Ned Kahn known worldwide for sculptures
The Sebastopol City Council awarded the first city-funded public art project to Sebastopol resident and artist Ned Kahn on Tuesday, Feb. 7.
“Sebastopol is pretty full of art for the public to view, but this is the first city-commissioned art piece,” said Planning Director Kenyon Webster.
The funds for the piece have accumulated over time through the city’s art-in-lieu fee. The fee requires non-residential developments, whether a rehabilitation or new development, to either provide on-site public art or pay an in-lieu fee. The in-lieu fee is set aside solely for the use of public art projects in the community.
The fee will provide Kahn $45,000 for his piece. Called “Spire,” the installment is a 60-foot tower consisting of two concentric cylinders, made out of galvanized steel pipe. The exposed surface would be covered in a dense mosaic of thin stainless steel disks that respond to the wind.
His inspiration was the Laguna de Santa Rosa.
“I wanted to celebrate the Laguna and the element of water,” Kahn said in his original proposal. “A moment of inspiration came to me as I watched sunlight glisten through a stream of water…I had the thought of creating a tall spire at the entrance of Sebastopol that would look like it was made of water.”
Kahn’s “Spire” was recommended by the Sebastopol Public Arts Committee over two other semi finalists.
“His piece gives me goose bumps,” said Linda Galletta, executive director for the Sebastopol Center for the Arts. “His work demonstrates the confluence of art and science. It would be an honor to have a piece from a world renowned artist in Sebastopol.”
Kahn has an impressive resume, with commissioned public art pieces locally and internationally, from the Sonoma County Museum and ATT Building in Santa Rosa to the Debenhams Building in London and Brookfield Place in Perth, Australia. His most recently completed piece is “Wind Roundabout,” commissioned by Fort Worth, Texas. Since 1991, he’s collected more than a dozen awards and grants from myriad publications and organizations, including American for the Arts 40 Best Public Artworks (2009), the MacArthur Foundation Fellowship (2003) and a sculpture fellowship from the National Endowment for the Arts (1994).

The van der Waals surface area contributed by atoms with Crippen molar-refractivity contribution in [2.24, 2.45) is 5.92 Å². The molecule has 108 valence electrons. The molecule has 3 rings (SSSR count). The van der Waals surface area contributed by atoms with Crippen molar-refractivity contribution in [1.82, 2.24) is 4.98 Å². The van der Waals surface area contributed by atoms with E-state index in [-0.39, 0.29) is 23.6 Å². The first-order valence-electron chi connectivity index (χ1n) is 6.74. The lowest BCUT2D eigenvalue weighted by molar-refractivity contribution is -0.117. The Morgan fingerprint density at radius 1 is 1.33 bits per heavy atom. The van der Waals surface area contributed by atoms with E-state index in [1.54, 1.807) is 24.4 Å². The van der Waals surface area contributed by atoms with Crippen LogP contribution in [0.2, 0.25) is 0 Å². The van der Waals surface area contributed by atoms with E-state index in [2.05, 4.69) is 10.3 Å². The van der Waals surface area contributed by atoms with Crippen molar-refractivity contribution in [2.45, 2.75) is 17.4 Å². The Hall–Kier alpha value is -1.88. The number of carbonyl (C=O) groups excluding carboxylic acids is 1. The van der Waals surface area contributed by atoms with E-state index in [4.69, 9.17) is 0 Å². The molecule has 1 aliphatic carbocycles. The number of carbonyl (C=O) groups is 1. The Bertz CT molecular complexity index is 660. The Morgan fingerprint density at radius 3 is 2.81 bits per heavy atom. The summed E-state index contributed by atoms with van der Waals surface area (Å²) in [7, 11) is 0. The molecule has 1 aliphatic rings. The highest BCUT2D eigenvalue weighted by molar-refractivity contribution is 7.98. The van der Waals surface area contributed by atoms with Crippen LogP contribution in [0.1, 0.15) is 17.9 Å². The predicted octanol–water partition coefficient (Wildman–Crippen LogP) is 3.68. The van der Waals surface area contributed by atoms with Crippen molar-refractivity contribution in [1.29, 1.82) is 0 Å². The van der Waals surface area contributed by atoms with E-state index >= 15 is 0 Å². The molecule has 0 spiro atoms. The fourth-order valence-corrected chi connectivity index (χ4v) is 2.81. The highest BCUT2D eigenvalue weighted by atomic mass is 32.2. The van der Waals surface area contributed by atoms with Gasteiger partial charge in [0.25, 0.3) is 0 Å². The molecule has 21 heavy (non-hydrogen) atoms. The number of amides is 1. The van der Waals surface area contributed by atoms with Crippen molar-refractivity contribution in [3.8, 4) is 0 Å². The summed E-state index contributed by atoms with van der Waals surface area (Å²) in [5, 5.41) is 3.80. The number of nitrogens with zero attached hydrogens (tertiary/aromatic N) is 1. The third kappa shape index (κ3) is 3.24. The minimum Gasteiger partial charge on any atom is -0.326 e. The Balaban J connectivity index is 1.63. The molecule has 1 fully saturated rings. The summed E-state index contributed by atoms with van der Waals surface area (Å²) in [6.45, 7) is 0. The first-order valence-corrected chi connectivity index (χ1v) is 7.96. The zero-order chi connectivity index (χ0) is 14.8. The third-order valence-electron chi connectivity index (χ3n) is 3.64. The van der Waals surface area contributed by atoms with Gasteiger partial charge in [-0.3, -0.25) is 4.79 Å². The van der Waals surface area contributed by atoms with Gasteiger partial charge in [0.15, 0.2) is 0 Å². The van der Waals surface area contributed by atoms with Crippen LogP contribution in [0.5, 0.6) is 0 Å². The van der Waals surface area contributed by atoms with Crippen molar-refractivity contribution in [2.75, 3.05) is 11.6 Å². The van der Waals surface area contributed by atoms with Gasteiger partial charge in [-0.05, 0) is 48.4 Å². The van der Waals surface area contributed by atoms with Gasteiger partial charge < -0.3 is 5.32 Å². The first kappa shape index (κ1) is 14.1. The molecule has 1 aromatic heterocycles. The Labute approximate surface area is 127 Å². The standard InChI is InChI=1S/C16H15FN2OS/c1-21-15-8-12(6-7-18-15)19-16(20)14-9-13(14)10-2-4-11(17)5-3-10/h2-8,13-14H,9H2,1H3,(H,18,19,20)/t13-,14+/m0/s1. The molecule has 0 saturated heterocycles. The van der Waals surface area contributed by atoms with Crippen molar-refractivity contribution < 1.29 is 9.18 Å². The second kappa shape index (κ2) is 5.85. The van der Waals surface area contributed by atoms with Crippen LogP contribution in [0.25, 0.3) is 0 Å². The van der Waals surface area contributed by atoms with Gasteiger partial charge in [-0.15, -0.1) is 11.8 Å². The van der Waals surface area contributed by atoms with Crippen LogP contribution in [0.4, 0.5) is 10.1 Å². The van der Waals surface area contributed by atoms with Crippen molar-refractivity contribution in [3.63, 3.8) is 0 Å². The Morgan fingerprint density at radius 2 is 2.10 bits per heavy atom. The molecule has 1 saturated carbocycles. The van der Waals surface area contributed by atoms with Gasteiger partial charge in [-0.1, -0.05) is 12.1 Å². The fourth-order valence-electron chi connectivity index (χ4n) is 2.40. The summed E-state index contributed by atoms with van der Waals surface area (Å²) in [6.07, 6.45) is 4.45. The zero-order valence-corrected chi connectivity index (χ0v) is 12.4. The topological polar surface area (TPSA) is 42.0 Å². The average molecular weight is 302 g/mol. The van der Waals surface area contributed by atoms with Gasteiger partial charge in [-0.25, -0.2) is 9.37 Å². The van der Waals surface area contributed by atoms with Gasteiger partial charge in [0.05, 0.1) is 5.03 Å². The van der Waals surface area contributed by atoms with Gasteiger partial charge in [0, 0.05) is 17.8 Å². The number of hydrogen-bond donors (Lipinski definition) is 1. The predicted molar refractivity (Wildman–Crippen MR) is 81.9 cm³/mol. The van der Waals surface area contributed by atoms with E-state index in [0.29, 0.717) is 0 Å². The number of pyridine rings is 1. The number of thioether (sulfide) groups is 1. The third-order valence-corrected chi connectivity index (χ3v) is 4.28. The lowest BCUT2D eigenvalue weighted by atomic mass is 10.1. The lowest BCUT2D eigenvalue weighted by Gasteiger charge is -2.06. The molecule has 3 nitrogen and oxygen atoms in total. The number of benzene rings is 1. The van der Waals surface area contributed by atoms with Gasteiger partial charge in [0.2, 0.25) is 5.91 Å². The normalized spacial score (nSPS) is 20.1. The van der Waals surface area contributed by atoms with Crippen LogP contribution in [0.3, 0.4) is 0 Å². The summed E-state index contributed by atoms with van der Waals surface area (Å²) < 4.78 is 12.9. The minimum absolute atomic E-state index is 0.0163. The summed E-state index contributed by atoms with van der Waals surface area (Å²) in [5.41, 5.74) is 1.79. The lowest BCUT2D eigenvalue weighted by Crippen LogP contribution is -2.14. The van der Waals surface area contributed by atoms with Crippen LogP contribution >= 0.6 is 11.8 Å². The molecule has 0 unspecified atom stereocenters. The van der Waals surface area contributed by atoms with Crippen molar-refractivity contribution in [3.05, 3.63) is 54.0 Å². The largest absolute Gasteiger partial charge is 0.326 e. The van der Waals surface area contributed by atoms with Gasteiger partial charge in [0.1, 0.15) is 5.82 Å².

Also receiving votes from the PAC was Vicki Sowell’s “Golden Section.” Described as homage to the city’s agricultural roots, Sowell described “Golden Section” as a living art wall composed of sedum succulents. Sowell proposed to transform the wall of the Sebastopol Regional Library into a living art wall.
Mark Grieve’s and Ilana Spector’s proposal was a 14-foot by 20-foot long gateway sculpture composed of various glass, ceramic, stainless and aluminum shapes rigged together, stretched between two poles to created an effect of “buoyant, upbeat randomness.” The piece was proposed to be located in the Sebastopol Plaza.
The proposed placement of Kahn’s piece — in the Meadowlark Field of the Laguna de Santa Rosa — may be an issue.
According to Webster, the Agricultural Preservation and Open Space District likely won’t allow for the piece to be installed on the site because of an Open Space easement on the property limiting the use of the land.
“Per an Open Space District letter, they suggested this type of work was not suitable,” Webster said.
Nevertheless, the city council directed Webster and staff to work with the District and Caltrans about the possibility of placing the commissioned piece on either easement.
“It’s a monument that I would love to see north of the bridge,” said Vice Mayor Patrick Slayter.
Councilmember Sarah Glade Gurney agreed, adding that the piece will “create an entryway that tens of thousands of people will feel the presence of. It will catch the eye and imagination of all those people.”
As for Kahn, he’s excited about having a piece in the city he’s called home for 20 years.
“I can barely contain my excitement that I might get a chance to realize a project in my hometown,” Kahn said.